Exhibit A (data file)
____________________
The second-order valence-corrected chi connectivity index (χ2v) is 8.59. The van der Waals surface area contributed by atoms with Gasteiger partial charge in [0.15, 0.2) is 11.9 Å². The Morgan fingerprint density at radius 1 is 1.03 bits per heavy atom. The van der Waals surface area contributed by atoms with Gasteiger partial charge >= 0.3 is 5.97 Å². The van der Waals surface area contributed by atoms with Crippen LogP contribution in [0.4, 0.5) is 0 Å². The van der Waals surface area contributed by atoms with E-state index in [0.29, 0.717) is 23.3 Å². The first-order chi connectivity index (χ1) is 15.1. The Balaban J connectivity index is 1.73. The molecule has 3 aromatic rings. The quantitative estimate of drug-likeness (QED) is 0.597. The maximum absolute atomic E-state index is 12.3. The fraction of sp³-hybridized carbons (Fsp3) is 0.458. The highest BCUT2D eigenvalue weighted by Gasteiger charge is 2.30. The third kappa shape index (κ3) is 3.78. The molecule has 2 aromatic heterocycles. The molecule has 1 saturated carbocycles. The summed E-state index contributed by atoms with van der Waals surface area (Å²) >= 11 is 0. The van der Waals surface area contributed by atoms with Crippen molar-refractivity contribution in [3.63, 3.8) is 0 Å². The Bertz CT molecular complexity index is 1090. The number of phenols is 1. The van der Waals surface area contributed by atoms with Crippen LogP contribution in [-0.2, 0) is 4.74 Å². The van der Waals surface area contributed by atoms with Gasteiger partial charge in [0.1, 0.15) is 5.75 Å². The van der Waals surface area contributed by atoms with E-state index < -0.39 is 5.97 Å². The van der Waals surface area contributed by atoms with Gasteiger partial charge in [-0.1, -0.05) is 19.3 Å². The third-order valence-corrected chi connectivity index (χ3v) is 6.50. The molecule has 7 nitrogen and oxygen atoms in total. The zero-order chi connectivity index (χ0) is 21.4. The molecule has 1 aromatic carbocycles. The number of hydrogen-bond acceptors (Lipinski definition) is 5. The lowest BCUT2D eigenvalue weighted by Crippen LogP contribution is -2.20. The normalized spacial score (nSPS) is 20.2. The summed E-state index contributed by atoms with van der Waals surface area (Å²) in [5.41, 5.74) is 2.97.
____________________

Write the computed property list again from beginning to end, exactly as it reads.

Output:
The second-order valence-corrected chi connectivity index (χ2v) is 8.59. The van der Waals surface area contributed by atoms with Gasteiger partial charge in [0.15, 0.2) is 11.9 Å². The Morgan fingerprint density at radius 1 is 1.03 bits per heavy atom. The van der Waals surface area contributed by atoms with Gasteiger partial charge >= 0.3 is 5.97 Å². The van der Waals surface area contributed by atoms with Crippen LogP contribution in [0.4, 0.5) is 0 Å². The van der Waals surface area contributed by atoms with E-state index in [0.29, 0.717) is 23.3 Å². The first-order chi connectivity index (χ1) is 15.1. The Balaban J connectivity index is 1.73. The molecule has 3 aromatic rings. The quantitative estimate of drug-likeness (QED) is 0.597. The maximum absolute atomic E-state index is 12.3. The fraction of sp³-hybridized carbons (Fsp3) is 0.458. The highest BCUT2D eigenvalue weighted by Gasteiger charge is 2.30. The third kappa shape index (κ3) is 3.78. The molecule has 2 aromatic heterocycles. The molecule has 1 saturated carbocycles. The summed E-state index contributed by atoms with van der Waals surface area (Å²) >= 11 is 0. The van der Waals surface area contributed by atoms with Crippen molar-refractivity contribution in [3.63, 3.8) is 0 Å². The Bertz CT molecular complexity index is 1090. The number of phenols is 1. The van der Waals surface area contributed by atoms with Crippen LogP contribution in [-0.2, 0) is 4.74 Å². The van der Waals surface area contributed by atoms with Gasteiger partial charge in [0.1, 0.15) is 5.75 Å². The van der Waals surface area contributed by atoms with E-state index < -0.39 is 5.97 Å². The van der Waals surface area contributed by atoms with Gasteiger partial charge in [-0.1, -0.05) is 19.3 Å². The third-order valence-corrected chi connectivity index (χ3v) is 6.50. The molecule has 7 nitrogen and oxygen atoms in total. The zero-order chi connectivity index (χ0) is 21.4. The molecule has 1 aromatic carbocycles. The number of hydrogen-bond acceptors (Lipinski definition) is 5. The lowest BCUT2D eigenvalue weighted by Crippen LogP contribution is -2.20. The normalized spacial score (nSPS) is 20.2. The summed E-state index contributed by atoms with van der Waals surface area (Å²) in [5.41, 5.74) is 2.97.